MADISON (WKOW) -- On a lazy summer day outside the Memorial Union, UW senior Travis Dewolfe remembers last spring's uncertainty on campus over the H1N1 swine flu virus.
"They were telling us to wash our hands more," said Dewolfe.
Of the campus's other precautions at the time, he added, "I think the things they added to campus fueled more worry than there should have been."
At the time, buildings were bombarded with signs. Hand-washing stations were set-up. Many of those are still around now.
There were also travel restrictions on programs going to Mexico, the source of the original swine flu outbreak earlier in the year.
With H1N1 striking young adults harder, a densely populated campus like UW-Madison could allow the virus to spread quickly in the fall.
At the university, they are planning for many "what if" scenarios.
University Health Services director Dr. Sarah Van Orman leads a group charged with planning for pandemics, called the Campus Health Issues Planning Committee. Started three years ago after scares over a possible human bird flu, the committee is ramping up its prevention and reaction plans by the time the fall semester begins.
"We hope we're overplanning, but I think a lot of campuses are doing precisely what we're doing," said Van Orman.
Among the ideas... asking sick students and staff to stay home for a week. Infected dorm residents may have to be moved to a designated location if they can't go home. Van Orman said the committee is working with University Housing to select exact sites.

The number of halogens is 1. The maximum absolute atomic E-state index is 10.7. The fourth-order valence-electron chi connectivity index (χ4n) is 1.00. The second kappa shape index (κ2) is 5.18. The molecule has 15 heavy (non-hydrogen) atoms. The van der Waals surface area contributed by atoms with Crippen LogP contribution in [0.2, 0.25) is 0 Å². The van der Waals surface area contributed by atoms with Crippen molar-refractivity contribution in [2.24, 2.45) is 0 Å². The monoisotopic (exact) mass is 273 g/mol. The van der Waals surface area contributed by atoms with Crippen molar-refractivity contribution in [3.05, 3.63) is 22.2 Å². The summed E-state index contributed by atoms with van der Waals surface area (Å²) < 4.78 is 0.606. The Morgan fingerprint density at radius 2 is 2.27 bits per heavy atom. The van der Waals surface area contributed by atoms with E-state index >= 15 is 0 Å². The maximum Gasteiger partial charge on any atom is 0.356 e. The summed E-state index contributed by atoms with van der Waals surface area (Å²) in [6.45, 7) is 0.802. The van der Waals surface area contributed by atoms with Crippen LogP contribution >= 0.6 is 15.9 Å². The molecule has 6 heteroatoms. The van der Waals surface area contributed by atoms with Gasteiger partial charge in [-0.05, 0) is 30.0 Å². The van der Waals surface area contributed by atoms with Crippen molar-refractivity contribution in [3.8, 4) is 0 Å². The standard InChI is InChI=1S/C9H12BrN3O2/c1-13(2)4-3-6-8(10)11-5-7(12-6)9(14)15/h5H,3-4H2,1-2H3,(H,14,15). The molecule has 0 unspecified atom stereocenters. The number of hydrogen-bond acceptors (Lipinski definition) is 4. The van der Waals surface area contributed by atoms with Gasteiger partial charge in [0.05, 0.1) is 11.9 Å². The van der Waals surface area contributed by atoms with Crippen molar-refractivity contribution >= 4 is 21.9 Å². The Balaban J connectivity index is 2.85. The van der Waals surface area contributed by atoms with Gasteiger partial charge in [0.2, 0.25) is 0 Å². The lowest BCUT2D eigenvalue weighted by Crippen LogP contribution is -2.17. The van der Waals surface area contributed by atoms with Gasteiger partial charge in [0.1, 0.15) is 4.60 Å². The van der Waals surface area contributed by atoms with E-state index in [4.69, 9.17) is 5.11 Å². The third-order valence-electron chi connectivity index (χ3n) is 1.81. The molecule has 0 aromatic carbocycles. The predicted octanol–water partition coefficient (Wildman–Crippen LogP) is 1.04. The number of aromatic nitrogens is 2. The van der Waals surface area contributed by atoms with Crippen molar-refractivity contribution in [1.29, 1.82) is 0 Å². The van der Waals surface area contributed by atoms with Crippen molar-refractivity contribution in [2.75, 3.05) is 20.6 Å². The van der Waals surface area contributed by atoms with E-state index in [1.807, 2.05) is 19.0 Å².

"What we are recommending is isolation," she said, "and that means if you're sick, you need to be in a situation for seven days where you can't expose people."
In cases of high absenteeism, faculty is devising how to continue classwork.
"We do have contingency plans in place about how we might pick up the semester, everything we can do to make sure instruction's not interrupted, but those are hard questions."
Dewolfe remembered rumors and confusion last spring when students questioned if finals may have been postponed. He's happy to hear that more definitive plans could be in place is the same issues arise again.
"Really, I don't think students knew what the answers were, but it ended up not being a problem," he said.
"Some of our scenarios deal with lots of people sick, but a mild illness," said Van Orman. "In that case, there wouldn't be large-spread closures."
Van Orman said another question mark at this time remains over when the campus will receive a shipment of the swine flu vaccine, and how much.
The UW is not the only entity making swine flu preparedness plans. Madison Metropolitan School District spokesperson Joe Quick said a team of people were making plans even before this past spring's outbreak. Another meeting is slated for August.
State health department spokesperson Seth Boffelli said the Departments of Children and Family, Commerce, Emergency Management, and Public Instruction are all developing their own pandemic plans as well. Other state agencies are also strategizing about ways to cope in the case of high absenteeism, said Boffelli. He called it a situation of "planning for the worst and hoping for the best."
"We're doing all that planning, not that we anticipate it would happen, but so that we're ready here on campus for whatever might come," said Van Orman.
Email Carl Agnelly at firstname.lastname@example.org